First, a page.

need more horsepower or a bigger screen? hook it into a laptop or desktop and boot the basic os from a cd or dvd. most livecd linux distros today allready allow you to store home to a external device. hell, get a 1gb usb key and you should in theory be able to put the cd on that
still, i kinda like what you can do with a mac today. boot the openfirmware into a special mode so that it pretends its a firewire storage device. hook it up to a diffrent computer and have this boot from said external device. only reason we dont see anything similar on a x86 is the bios. it basicly cant handle it. it would be fun if say amd fired up support for openfirmware
to bad that intel have a competing system to openfirmware that it wants to force down every x86 users throat.
only real diff i can see with IBMs solution is that they use something like xen or vmware so that one can store the state of the system at any time and then resume the state on a diffrent computer at a diffrent time. as in, you no longer need to log out
Now that IBM has sold the ThinkPad, we have the “SoulPad” for capturing the “soul” of a PC?
Like a PC has a soul?
Like people really are coming crying to IBM, “I need to capture the soul of my PC!”.
It is pathetic not to mention somewhat disrespectful to creatures of Nature that do have souls vs. a bunch of jacked up files.
One could argue the Mac had this feature back in 85 or when ever the SCSI HD was added, any drive could boot almost any willing Mac. Not exactly keychain though but USB drives now store many times what those 1st scsi dives did, wasn’t that long ago that 20MByte was a big thing.
2005-08-14 5:08 amEarl Colby pottinger
>>>> One could argue the Mac had this feature back in 85 or when ever the SCSI HD was added, any drive could boot almost any willing Mac. Not exactly keychain though but USB drives now store many times what those 1st scsi dives did, wasn’t that long ago that 20MByte was a big thing. <<<<
I was just going to say that I was doing this three years ago using the removable hard drives of my Dell laptop. I got the IDE adapter for my desktop computer and Larry got one for his. At that point I could move the hard drive between and three machines and be booting my enviroment in less than twenty seconds. Add in the machines work which at first required me to move the monitor first and I was using 6-8 diffirent machine with the same boot drive.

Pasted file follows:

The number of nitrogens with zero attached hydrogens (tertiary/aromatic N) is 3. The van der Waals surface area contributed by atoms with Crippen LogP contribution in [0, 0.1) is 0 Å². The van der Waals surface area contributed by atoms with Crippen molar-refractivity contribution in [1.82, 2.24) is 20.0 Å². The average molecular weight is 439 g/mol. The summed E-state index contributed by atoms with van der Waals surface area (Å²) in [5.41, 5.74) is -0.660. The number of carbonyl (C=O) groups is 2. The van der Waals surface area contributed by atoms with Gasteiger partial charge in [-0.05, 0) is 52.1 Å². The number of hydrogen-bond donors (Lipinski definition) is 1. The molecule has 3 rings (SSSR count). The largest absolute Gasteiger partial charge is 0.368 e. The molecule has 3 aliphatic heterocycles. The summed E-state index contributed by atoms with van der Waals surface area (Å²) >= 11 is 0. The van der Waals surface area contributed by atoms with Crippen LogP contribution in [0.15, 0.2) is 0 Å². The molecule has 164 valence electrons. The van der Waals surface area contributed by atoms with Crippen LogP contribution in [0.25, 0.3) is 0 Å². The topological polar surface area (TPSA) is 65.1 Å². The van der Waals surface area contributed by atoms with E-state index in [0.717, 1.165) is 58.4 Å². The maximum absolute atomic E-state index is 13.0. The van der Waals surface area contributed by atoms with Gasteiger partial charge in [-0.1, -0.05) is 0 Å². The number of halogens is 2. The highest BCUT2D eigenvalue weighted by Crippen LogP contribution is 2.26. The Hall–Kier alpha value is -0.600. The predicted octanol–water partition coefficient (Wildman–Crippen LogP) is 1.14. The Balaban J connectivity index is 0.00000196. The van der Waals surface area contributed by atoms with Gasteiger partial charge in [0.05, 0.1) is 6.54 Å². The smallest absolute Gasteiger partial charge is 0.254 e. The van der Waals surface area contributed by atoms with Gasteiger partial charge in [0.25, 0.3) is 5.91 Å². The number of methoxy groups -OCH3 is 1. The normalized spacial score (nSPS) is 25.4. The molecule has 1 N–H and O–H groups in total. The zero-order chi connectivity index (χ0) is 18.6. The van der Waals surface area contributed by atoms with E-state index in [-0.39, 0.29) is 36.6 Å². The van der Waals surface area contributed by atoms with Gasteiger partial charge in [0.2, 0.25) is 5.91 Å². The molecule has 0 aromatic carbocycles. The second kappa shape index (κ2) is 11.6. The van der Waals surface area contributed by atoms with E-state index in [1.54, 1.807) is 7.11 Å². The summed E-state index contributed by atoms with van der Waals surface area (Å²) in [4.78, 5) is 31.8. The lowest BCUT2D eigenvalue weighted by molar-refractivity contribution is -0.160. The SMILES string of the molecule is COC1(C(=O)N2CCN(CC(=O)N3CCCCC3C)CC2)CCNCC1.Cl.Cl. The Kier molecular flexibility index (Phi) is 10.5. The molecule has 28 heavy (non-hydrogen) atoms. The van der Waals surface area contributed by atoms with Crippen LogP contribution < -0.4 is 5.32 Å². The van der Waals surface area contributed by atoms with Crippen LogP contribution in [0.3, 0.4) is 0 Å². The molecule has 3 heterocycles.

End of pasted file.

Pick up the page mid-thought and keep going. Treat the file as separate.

However, your message reminded me about my own Mac servicing days. And yes I knew more than one Graphic Artist who moved an external SCSI hard drive between the machine at home and the machine at work. A few had no choice as the copy protection only allowed one installation of thier software to be made and if they wanted to use the software at home too it was either buy two copies or install the entire OS, FontSets and needed software on an external hard drive.
The posters making the suggestion that this is already possible with current hardware and software are absolutely correct, which is why we should have this already. However, the issue is that we can only make our mobile storage devices and PCs cooperate in this manner by some amount of configuration, and we can only integrate them *well* by using some special-purpose software. To make these changes, however trivial, we need demand. Right now, users are quite happy with the (to our tech-elite circle: crippling) limitations of personal computing, which is why ideas like this remain possibilities, rather than realities.
Visit IBM’s Pervasive Computing Lab if you are in the Austin, TX area and have an interest in these things. It’s open to the public, and it’s chock-full of prototypes that are more-or-less viable if there was only an appropriate level of demand. As you might guess from TFA, there’s a lot of OSS leverage going on in the lab.
For the time being, this sounds like a job for the iPod Linux Project…
Please look again at the article. The `soul’ that is being referred to is the entire _virtual_ machine state.
Booting from external media isn’t new, (hell, look at floppy disks). The thing that is new here is the concept of wrapping an auto-configuring OS around a virtual machine that has a more static config.
I read about this earlier, and I probably missed a few things, but are they really doing anything new? Aren’t they just usb/firewire booting onto a knoppix distribution stored on a usb/firewire harddisk/device, such as the iPod in the video on their website?
It’s an interesting idea but:
It seems to me that I already have almost everything required for this. Under OS X, all I have to do is copy my Home folder onto a mobile disk that’s big enough. Then to use it, I just need to convince my second PC to use this folder as a users Home directory and voila, I have my documents and settings wherever I go.
Admittedly, the ‘convinceing’ part of the process is fairly tricky at the moment. But I am sure, given a couple of days of a bit of poking around, I could find out which files on the host computer it is necessary to alter n order to achieve this.